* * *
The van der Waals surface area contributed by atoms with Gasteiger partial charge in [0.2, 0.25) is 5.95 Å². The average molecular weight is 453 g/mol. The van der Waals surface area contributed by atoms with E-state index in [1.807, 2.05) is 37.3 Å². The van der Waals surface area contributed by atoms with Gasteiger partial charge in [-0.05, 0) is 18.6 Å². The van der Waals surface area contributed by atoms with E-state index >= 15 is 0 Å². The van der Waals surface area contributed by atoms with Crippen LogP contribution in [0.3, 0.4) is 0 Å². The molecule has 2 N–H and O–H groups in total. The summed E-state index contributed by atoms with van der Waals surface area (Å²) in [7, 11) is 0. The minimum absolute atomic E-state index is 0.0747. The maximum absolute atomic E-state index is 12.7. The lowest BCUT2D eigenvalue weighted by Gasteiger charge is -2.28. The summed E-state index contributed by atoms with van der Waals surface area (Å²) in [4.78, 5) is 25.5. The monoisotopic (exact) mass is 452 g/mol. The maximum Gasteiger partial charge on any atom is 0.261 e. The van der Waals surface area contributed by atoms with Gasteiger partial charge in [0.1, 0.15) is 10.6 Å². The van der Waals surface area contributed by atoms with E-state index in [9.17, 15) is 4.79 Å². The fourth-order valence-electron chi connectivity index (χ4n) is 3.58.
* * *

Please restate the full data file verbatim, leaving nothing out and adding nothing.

The van der Waals surface area contributed by atoms with Gasteiger partial charge in [0.2, 0.25) is 5.95 Å². The average molecular weight is 453 g/mol. The van der Waals surface area contributed by atoms with E-state index in [1.807, 2.05) is 37.3 Å². The van der Waals surface area contributed by atoms with Gasteiger partial charge in [-0.05, 0) is 18.6 Å². The van der Waals surface area contributed by atoms with E-state index >= 15 is 0 Å². The van der Waals surface area contributed by atoms with Crippen LogP contribution in [0.3, 0.4) is 0 Å². The molecule has 2 N–H and O–H groups in total. The summed E-state index contributed by atoms with van der Waals surface area (Å²) in [7, 11) is 0. The minimum absolute atomic E-state index is 0.0747. The maximum absolute atomic E-state index is 12.7. The lowest BCUT2D eigenvalue weighted by Gasteiger charge is -2.28. The summed E-state index contributed by atoms with van der Waals surface area (Å²) in [4.78, 5) is 25.5. The monoisotopic (exact) mass is 452 g/mol. The maximum Gasteiger partial charge on any atom is 0.261 e. The van der Waals surface area contributed by atoms with Gasteiger partial charge in [0.1, 0.15) is 10.6 Å². The van der Waals surface area contributed by atoms with E-state index in [9.17, 15) is 4.79 Å². The fourth-order valence-electron chi connectivity index (χ4n) is 3.58.